• Gosh, it was a bittersweet couple of dats Linda. So happy to see Lu doing so well, then learning of Bo, then Kate who was struggling for her life the last couple of days after doing so well herself. I don’t know how you do your job, but thank you so much for doing it. And so well.

  5. Carol Curley

     /  May 6, 2012

    You and your family are so inspirational to me. I am inspired to try and tap into the strength in myself that you all posess. Thank You for sharing your journey, I wish I could be of more help to you.

    • Thanks Carol, you are a mighty strong woman yourself! You’ve been through the ringer and continue to come out the other side. Keep going, and find the others in your life who continue to support you on your path.

  6. Thank you for sharing your story. I wish you and your family all the very best in your fight.

    • Pete, Thank you for taking the time to read and comment.  I look forward to reading your writing progress and really like the way you’re chronicling it.

  7. Jenni Madson

     /  May 7, 2012

    Solomon was all talk about seeing Lucia last week. It was all he could talk about Thursday night when I picked him up that she was coming on Friday. Then on Friday he couldn’t stop talking about her & how nice it was to see her. I’m so glad she was able to visit the class – they definitely miss her and talk about her a lot!! Here’s to many more normal days for you all!! Love & Hugs from our family to yours!

    • Jenni, you have to see the picture my husband took from the visit, it’s priceless. I’m still feeling so moved by the visit, and the way the kids reacted. Thank you for your thoughtful message.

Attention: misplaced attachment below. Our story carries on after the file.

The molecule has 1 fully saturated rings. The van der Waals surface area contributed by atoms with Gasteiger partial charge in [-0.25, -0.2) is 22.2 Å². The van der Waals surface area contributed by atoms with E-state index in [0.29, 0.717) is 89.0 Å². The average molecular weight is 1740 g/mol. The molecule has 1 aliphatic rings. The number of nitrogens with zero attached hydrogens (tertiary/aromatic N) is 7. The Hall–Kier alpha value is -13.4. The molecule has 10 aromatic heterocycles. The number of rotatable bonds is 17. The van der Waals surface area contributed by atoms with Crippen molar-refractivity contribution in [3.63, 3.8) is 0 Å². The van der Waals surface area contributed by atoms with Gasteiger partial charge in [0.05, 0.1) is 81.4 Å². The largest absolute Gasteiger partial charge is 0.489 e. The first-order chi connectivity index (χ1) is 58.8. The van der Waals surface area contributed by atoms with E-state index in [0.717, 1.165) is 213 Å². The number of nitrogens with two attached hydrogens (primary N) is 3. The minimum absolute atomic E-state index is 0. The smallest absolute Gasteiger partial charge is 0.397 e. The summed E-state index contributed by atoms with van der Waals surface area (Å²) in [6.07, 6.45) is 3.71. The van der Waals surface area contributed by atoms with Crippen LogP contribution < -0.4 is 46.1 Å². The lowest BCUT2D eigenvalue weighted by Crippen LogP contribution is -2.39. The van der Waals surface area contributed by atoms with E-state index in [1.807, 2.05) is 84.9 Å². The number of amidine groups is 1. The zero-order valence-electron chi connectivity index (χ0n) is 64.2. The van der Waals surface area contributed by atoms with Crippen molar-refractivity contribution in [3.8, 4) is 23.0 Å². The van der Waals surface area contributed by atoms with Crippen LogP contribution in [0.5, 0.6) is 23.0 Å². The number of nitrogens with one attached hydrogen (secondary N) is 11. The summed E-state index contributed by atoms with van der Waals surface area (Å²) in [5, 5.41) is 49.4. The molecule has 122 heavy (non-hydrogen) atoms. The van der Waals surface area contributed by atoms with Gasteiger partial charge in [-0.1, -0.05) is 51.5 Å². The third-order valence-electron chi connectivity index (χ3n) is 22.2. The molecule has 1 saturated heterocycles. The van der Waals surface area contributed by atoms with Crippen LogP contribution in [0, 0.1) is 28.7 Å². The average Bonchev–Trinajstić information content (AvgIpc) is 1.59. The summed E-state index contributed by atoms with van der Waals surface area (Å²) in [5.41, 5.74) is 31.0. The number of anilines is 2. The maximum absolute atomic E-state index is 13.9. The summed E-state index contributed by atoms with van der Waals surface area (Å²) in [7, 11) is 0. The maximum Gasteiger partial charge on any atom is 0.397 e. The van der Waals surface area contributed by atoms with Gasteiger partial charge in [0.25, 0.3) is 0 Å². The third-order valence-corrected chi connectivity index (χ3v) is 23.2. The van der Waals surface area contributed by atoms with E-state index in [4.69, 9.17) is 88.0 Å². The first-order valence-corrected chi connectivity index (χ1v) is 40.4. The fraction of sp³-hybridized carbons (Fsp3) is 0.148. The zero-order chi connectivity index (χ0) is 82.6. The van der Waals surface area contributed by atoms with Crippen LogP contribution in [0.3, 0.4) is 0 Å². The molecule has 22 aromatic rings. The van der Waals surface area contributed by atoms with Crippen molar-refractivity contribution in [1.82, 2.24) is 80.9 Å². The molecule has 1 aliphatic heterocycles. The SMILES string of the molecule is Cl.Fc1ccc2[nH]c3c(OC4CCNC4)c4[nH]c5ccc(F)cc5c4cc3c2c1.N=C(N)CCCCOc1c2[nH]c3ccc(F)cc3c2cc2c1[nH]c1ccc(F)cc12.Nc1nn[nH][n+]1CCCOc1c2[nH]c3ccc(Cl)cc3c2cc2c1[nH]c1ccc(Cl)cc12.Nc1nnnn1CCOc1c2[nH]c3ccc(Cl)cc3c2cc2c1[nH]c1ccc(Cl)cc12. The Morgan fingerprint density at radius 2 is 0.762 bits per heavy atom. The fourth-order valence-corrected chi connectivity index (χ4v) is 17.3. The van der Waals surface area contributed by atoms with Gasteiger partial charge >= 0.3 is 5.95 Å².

8. Amy L

     /  May 8, 2012

    Whenever I read your writing T I am filled with emotion and feel grounded in connection to life. You tap into that in so many varied ways. Thanks for your bravery in honestly sharing your experiences. To Annika and to you, remember you are really never alone. I was wondering if I had read your blog about Bo at the same time Annika sat alone reading it and I was thinking of Bo, this boy I don’t know. So, at the moment in time, she was not alone in her worry and love for him. What a gift this blog is! As for your little Buddha child sitting amongst her peers at school with her squinty eyed smiled from ear to ear. I love it!

    • Amy, you’re so wonderful. Comments like yours, Annika’s and others have made me feel like this blog was really the right thing to do, even if it’s hard sometimes.
      – and it’s a great reminder that we are never alone, even when it feels as if we are …

  9. Tricia O'Connell

     /  May 23, 2012

    T, thanks for the inspiring words about the new normal. I definitely have a new appreciation of what it means to value the everyday now. Keep on fighting, and all my best to Lulu and the family!